The world is a dangerous place – and it would be foolish to pretend otherwise. While the end of the Cold War more than 25 years ago brought with it the promise of a prolonged peace, it was tragically shattered by the events of Sept. 11.
If the attacks on New York and Washington taught us anything, it is that America must be prepared, now and always, to defend its interests wherever they are found. How that is best done, in the age of Trump when America leads by example rather than by force, is a delicate question. Shifting international alliances, the spread of radical Islamic extremism, and expansion by the Chinese further out into the Pacific are all issues that could each by themselves demand the Pentagon’s full attention.
The best way forward, and most efficient way to combat these and other emerging threats is to find the most effective ways to utilize our military strength combined with the force-multiplying power of the private sector. In this way, America can prepare itself for the next conflict no matter where it happens.
Everywhere the U.S. has a presence must be considered a potential future battlefield. Cyberspace, outer space, and conventional space are equally vulnerable to moves by an ambitious power seeking to expand its influence on global affairs by force. Atop that list perhaps is the People’s Republic of China, which it is important to remember, not that long ago launched an aircraft carrier of its own design and construction.
That its newest military ship was probably constructed through the exploitation of U.S. manufacturing intellectual property either stolen or extorted from American commercial interests exemplifies just how many facets these new threats take. And just how ambitious America needs to be in preparing to counteract them.
A few years ago, I obtained my Merchant Marine Credential (OUPV 6 pack) and can tell you first-hand there comes a sense of safety and pride offshore when you see a ship flying our American flag. While there are many things America should do, one thing we ought not, despite repeated urging to do so on supposed economic grounds, is to repeal the part of The Merchant Marine Act of 1920, a federal statute that provides for the promotion and maintenance of the American seagoing commercial fleet known as the Jones Act (after its principal sponsor, the late Washington State Senator Wesley Jones).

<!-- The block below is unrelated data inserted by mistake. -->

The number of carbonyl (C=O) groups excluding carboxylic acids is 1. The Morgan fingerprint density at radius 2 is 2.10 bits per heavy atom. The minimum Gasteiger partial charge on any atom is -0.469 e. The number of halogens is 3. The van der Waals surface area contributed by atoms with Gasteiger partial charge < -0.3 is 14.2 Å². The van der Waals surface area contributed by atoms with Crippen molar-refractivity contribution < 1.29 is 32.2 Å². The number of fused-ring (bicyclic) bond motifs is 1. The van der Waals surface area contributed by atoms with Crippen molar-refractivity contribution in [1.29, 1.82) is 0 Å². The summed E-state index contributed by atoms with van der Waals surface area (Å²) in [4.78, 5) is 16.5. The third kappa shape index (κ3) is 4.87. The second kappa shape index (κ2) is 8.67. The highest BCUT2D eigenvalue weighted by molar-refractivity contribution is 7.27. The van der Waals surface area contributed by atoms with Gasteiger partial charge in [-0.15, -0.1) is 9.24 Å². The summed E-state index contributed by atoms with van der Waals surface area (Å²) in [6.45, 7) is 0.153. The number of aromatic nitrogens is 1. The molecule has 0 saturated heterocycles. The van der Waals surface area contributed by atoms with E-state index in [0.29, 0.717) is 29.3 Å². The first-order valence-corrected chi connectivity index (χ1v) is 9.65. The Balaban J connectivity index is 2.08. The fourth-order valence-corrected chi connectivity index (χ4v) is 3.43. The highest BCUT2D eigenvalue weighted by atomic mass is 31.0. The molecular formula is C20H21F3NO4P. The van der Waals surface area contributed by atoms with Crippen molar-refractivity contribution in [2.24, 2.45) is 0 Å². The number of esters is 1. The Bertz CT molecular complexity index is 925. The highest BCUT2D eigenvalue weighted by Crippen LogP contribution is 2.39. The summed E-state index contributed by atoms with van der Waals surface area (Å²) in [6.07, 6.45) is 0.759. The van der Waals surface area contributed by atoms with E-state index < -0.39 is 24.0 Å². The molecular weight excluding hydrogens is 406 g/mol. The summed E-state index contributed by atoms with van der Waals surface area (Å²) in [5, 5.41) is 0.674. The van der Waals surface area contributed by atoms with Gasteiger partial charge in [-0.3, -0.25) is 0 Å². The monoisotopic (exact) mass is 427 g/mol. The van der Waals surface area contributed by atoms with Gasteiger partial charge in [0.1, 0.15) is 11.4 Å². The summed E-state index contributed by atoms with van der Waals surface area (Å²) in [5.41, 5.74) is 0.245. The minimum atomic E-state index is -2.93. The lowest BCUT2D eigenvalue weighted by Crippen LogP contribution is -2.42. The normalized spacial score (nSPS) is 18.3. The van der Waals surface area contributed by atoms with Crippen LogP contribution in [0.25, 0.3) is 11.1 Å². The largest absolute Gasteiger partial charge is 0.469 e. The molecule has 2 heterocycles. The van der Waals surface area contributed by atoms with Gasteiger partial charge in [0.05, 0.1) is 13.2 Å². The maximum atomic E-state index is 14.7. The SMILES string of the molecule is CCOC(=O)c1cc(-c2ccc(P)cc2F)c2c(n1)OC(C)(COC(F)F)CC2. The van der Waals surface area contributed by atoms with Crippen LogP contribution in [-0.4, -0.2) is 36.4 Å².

The Jones Act requires all goods transported by water between U.S. ports be carried on U.S.-flagged ships constructed in the United States, owned by U.S. citizens, and crewed by U.S. citizens and U.S. permanent residents. Some argue, especially those in the business of moving crude oil between U.S. ports and the rest of the world, that it imposes unnecessary costs on consumers. That work, they say, could be done cheaper and more efficiently if ships from any nation were allowed to do the work without regard to the composition of the crew, ownership, or registration.
That’s an interesting argument but one that is, or at least should be subordinate to U.S. national security interests. Without the Jones Act, the United States would likely exit the commercial ship construction, maintenance, and operation industries. It would mean the end of the U.S.-flagged merchant fleet, which in time of war, would be disastrous to America’s ability to emerge on the prevailing side.
The Jones Act also provides America defense on the cheap. The cost of replacing what might be lost should the act be abolished runs well into the tens of billions. That also assumes there is time to rebuild – which there might not be.
Thinking again about China, Adm. Phil Davidson – the current head of the U.S. Pacific Command – told the U.S. Senate during his confirmation hearings he was not at all sure the United States would be the winner in a military conflict with the PRC. During his testimony Adm. Davidson called China “an arrived great power and peer competitor” thanks to what he then called “a rapid military modernization over the last three decades and is approaching parity in a number of critical areas.” It is, and the United States needs to respond, not just by increasing the size of the U.S. Navy’s combat fleet but by making sure its Merchant Marine remains viable just in case a conflict should arise.
The mere possibility of a future conflict of China or in a perpetually unstable region of the world like the Strait of Hormuz requires the preservation of the domestic shipbuilding industry and a home-based merchant fleet. Getting rid of the requirements imposed by the Jones Act might save a few dollars but would be profoundly foolish and unsafe.
Derrick Hollie is President of Reaching America, an organization that addresses complex social issues impacting African American communities today.